"For sure we're not happy with the way qualifying has gone this year," says Jackson, "but we've been getting our heads down and sometimes it's not too bad."
If Jackson's qualifying pace has left him out of contention for regular race wins, he has at least got a better average starting position than all but one of his Independent rivals.
Colin Turkington, RAC BMW © LAT
That is Team RAC's Colin Turkington, who has moved ahead of him in the standings, thanks in no small part to two mega mid-season weekends at Croft and Snetterton.
Ten wins in the class mean that while he could well lose third in the overall standings to Jackson (he's only three points ahead), he leads by 22 in the Indies heading to this weekend's triple-header with just 45 to play for.
"You never take anything for granted in this game," says Turkington, who is looking to become only the second man after Matt Neal to win back-to-back Independents titles.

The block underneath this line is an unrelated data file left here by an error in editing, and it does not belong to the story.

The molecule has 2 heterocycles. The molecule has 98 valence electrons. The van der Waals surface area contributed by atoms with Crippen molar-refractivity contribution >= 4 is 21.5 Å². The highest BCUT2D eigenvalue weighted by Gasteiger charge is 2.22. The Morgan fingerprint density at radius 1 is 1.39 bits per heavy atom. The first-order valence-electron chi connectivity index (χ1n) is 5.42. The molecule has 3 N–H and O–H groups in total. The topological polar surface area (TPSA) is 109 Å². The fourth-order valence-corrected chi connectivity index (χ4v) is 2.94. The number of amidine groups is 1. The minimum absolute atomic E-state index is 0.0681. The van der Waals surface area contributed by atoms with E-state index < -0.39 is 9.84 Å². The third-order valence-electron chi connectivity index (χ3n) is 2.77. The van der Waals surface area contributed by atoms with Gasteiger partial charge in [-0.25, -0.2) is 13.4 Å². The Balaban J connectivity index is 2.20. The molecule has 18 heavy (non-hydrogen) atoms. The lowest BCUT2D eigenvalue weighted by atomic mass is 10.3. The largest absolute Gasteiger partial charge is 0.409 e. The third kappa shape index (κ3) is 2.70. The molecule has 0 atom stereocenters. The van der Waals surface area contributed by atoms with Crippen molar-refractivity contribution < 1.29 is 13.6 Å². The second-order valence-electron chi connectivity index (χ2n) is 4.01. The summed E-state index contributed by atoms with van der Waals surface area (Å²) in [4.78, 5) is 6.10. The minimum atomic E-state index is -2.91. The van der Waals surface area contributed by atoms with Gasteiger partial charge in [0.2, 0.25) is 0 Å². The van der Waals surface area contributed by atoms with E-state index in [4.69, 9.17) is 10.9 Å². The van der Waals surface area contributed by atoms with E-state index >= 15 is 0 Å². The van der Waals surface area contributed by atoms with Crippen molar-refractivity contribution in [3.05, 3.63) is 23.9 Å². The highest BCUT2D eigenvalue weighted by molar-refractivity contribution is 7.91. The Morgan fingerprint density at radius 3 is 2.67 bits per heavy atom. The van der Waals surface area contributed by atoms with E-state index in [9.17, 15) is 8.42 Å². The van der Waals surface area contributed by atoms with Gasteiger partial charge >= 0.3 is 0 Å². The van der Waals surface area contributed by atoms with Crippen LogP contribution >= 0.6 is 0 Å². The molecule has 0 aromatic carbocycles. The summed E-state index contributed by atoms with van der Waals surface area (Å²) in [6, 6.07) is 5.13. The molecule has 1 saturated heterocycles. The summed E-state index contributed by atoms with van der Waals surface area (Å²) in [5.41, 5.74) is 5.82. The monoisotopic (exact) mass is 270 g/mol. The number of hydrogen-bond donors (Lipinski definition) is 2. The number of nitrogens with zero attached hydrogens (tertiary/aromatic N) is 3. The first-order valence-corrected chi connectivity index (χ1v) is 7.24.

"We need to have a strong weekend. This is touring cars and you never know who might bump into you, so you have to keep your nose clean when there's a title on the line."
The third protagonist, Adam Jones, has punched above his weight all year. After only getting their hands on their SEAT Leon 24 hours before the first qualifying session of the season, Team Air-Cool, with their car run by GR-Asia, have been awesome this season.
Running on a miniscule budget, Jones shocked the paddock by taking an overall podium finish at Rockingham, and then underlined his growing reputation in tin-tops by leading the Independents championship for the first half of the season.
A poor showing at Snetterton, though, and the growing momentum of the BMWs (including the Motorbase machines of Steven Kane and Rob Collard) has set him back since then, even if two podiums at Silverstone were an indication of his excellent wet-weather form.
At 40 points behind Turkington, he will find it difficult to take home the trophy, not that it will stop him trying.